One of the things I’ve written about in this space before (and that I also talk about with parents all the time), is not just scheduling every minute of your kids’ summer, but allowing them unstructured time to hang out with their friends, play imaginatively, and figure out what they like to do (as opposed to what their parents think they should do).
The response I get to this idea often goes something like this – “That might work for your kids, but mine don’t cope well with unstructured time. They do way better when they have a schedule. Otherwise they’re always pestering me about being bored.”
At this point I assure them (and I can assure you too), that my kids aren’t naturally any better at unstructured play than yours are. Especially at the start of the summer, when they’re still accustomed to having their school schedule running their lives, I get just as much pestering about being bored as you do. And that’s kind of the point. They spend most of their lives so scheduled – by school, sports, music, dance, tutors babysitters, and whatever else you have them doing – and the rest of their lives so distracted by technology, that they need to learn how to be bored, how to fill unstructured time.
It’s a difficult transition, both for them and for you. Waking up in the morning without a definite plan might seem scary to them. Anticipating a whole day of unoccupied children will almost certainly seem scary to you. Most of us, young or old, child or parent, are so trained into our structured lives that we don’t really know where to start when it comes to real play and relaxation.
So, rather than start cold turkey, I’ve settled on a simple technique to give my kids ideas about what they can do. On our dry erase calendar, I lay out all the things that we still actually need to get done in a week – doctor’s appointments, soccer games, or whatever. Then, in the Notes section that runs down the one side, I list a whole bunch of things that we can do on any given day – go to the library, play at the park, shoot hoops at the school, make a craft, read a book, play with toys, write a story, go to the splashpad, invite a friend over, and so on.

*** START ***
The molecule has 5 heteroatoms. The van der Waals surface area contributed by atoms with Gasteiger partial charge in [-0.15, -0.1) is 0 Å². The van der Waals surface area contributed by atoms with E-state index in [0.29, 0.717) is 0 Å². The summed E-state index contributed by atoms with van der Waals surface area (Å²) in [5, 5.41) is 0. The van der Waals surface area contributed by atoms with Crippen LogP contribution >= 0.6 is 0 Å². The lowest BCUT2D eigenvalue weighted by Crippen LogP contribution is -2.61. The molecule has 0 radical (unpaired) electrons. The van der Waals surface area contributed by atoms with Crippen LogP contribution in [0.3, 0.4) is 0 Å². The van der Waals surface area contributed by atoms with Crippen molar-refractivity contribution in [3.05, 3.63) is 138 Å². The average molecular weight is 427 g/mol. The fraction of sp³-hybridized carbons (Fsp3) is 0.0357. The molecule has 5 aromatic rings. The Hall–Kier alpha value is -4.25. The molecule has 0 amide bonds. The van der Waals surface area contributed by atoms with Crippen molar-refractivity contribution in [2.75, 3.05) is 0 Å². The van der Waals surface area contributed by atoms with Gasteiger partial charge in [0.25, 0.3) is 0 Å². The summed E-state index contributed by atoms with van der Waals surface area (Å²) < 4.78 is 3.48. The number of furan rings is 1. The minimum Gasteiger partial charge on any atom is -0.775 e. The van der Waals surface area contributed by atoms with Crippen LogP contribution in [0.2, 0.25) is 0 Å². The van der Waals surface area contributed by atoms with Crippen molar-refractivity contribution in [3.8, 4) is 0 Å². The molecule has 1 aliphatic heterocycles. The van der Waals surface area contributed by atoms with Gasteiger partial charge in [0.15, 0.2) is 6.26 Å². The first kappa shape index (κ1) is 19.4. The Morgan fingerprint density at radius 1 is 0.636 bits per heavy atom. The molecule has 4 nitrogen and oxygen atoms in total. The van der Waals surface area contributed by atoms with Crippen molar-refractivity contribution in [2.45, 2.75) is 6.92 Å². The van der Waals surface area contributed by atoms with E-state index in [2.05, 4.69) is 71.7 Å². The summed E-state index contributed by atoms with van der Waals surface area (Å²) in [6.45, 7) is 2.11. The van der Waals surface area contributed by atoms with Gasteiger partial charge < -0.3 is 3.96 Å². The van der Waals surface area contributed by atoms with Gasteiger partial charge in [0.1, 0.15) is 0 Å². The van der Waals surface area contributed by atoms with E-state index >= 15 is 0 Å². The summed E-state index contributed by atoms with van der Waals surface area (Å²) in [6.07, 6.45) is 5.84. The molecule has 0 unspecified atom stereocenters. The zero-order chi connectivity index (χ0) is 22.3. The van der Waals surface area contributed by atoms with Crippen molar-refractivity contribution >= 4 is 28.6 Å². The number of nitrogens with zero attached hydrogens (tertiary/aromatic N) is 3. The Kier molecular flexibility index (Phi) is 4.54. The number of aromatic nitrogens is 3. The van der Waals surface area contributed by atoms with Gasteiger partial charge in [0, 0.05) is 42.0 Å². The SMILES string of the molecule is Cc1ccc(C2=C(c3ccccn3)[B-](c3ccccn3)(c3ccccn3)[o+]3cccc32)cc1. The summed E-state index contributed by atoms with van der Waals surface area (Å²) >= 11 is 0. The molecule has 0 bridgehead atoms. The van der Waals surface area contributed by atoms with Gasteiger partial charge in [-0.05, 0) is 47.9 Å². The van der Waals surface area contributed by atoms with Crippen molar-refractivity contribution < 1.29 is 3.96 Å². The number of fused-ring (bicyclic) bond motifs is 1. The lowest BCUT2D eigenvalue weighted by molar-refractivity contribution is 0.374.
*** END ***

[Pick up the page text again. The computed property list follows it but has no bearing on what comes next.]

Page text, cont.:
I also give the kids permission to add things to the list as they discover activities that they enjoy. Additions so far this year include catching bugs (we got a huge beetle the other day), planting flowers, building a base for tabletop miniatures, playing board games (which I’d somehow forgotten), and building a tree fort (which has progressed about as far as you’d expect from an eight year old with a shockingly limited attention span).
The only rules I have for an addition to the list is that it has to be free (or at least super cheap), that it can’t involve screen time (though we have broken this once or twice), that it can’t hurt people, and that it can’t break things. Beyond that my ids are free to let their imaginations run.
And by this point, halfway through the summer, they’re starting to get the hang of it. They know by know that if they complain about being bored, I’ll just point at the list. They know by now that if they keep complaining, I’ll just give them chores to do (there’s always weeding that needs to done). They also know by now that they can in fact entertain themselves, that it’s okay just to sit on the porch with a book or wander down to a friend’s house or go hunting for salamanders at the river.
So, go ahead and make a list. It probably won’t look exactly the same as ours, but that’s the idea. I’m not going to tell you what you should be doing. You and your kids need to figure that out on your own.